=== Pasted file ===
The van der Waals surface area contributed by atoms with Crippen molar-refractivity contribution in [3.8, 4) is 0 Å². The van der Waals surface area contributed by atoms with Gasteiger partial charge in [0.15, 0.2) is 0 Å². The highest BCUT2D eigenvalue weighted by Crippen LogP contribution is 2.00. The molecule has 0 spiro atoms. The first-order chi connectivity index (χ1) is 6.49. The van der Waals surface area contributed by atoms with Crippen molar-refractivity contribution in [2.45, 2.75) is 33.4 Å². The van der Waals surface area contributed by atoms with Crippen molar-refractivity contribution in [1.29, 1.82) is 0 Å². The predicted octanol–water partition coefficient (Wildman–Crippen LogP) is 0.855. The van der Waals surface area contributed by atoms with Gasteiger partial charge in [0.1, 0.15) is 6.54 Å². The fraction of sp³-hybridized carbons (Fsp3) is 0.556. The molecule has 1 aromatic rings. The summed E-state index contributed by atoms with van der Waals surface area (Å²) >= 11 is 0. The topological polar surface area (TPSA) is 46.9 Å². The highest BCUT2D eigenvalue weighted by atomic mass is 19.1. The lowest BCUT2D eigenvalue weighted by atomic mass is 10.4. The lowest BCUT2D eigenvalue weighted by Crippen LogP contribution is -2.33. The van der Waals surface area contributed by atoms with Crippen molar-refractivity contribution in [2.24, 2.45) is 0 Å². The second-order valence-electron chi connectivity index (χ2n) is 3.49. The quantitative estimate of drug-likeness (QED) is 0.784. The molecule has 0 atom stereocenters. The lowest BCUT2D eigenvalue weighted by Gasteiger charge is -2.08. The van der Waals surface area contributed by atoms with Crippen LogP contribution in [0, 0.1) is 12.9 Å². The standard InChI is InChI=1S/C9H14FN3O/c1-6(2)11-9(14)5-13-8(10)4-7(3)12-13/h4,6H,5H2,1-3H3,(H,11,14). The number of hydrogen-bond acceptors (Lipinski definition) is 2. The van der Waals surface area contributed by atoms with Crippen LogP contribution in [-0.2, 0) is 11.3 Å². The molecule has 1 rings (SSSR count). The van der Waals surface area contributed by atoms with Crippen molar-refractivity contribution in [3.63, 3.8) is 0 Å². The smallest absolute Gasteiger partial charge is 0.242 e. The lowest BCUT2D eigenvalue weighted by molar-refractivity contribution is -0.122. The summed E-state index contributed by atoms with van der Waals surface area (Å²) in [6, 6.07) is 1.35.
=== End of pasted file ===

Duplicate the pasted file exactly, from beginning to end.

The van der Waals surface area contributed by atoms with Crippen molar-refractivity contribution in [3.8, 4) is 0 Å². The van der Waals surface area contributed by atoms with Gasteiger partial charge in [0.15, 0.2) is 0 Å². The highest BCUT2D eigenvalue weighted by Crippen LogP contribution is 2.00. The molecule has 0 spiro atoms. The first-order chi connectivity index (χ1) is 6.49. The van der Waals surface area contributed by atoms with Crippen molar-refractivity contribution in [2.45, 2.75) is 33.4 Å². The van der Waals surface area contributed by atoms with Crippen molar-refractivity contribution in [1.29, 1.82) is 0 Å². The predicted octanol–water partition coefficient (Wildman–Crippen LogP) is 0.855. The van der Waals surface area contributed by atoms with Gasteiger partial charge in [0.1, 0.15) is 6.54 Å². The fraction of sp³-hybridized carbons (Fsp3) is 0.556. The molecule has 1 aromatic rings. The summed E-state index contributed by atoms with van der Waals surface area (Å²) >= 11 is 0. The topological polar surface area (TPSA) is 46.9 Å². The highest BCUT2D eigenvalue weighted by atomic mass is 19.1. The lowest BCUT2D eigenvalue weighted by atomic mass is 10.4. The lowest BCUT2D eigenvalue weighted by Crippen LogP contribution is -2.33. The van der Waals surface area contributed by atoms with Crippen molar-refractivity contribution in [2.24, 2.45) is 0 Å². The second-order valence-electron chi connectivity index (χ2n) is 3.49. The quantitative estimate of drug-likeness (QED) is 0.784. The molecule has 0 atom stereocenters. The lowest BCUT2D eigenvalue weighted by Gasteiger charge is -2.08. The van der Waals surface area contributed by atoms with Crippen LogP contribution in [0, 0.1) is 12.9 Å². The standard InChI is InChI=1S/C9H14FN3O/c1-6(2)11-9(14)5-13-8(10)4-7(3)12-13/h4,6H,5H2,1-3H3,(H,11,14). The number of hydrogen-bond acceptors (Lipinski definition) is 2. The van der Waals surface area contributed by atoms with Crippen LogP contribution in [-0.2, 0) is 11.3 Å². The molecule has 1 rings (SSSR count). The van der Waals surface area contributed by atoms with Crippen molar-refractivity contribution in [3.63, 3.8) is 0 Å². The smallest absolute Gasteiger partial charge is 0.242 e. The lowest BCUT2D eigenvalue weighted by molar-refractivity contribution is -0.122. The summed E-state index contributed by atoms with van der Waals surface area (Å²) in [6, 6.07) is 1.35.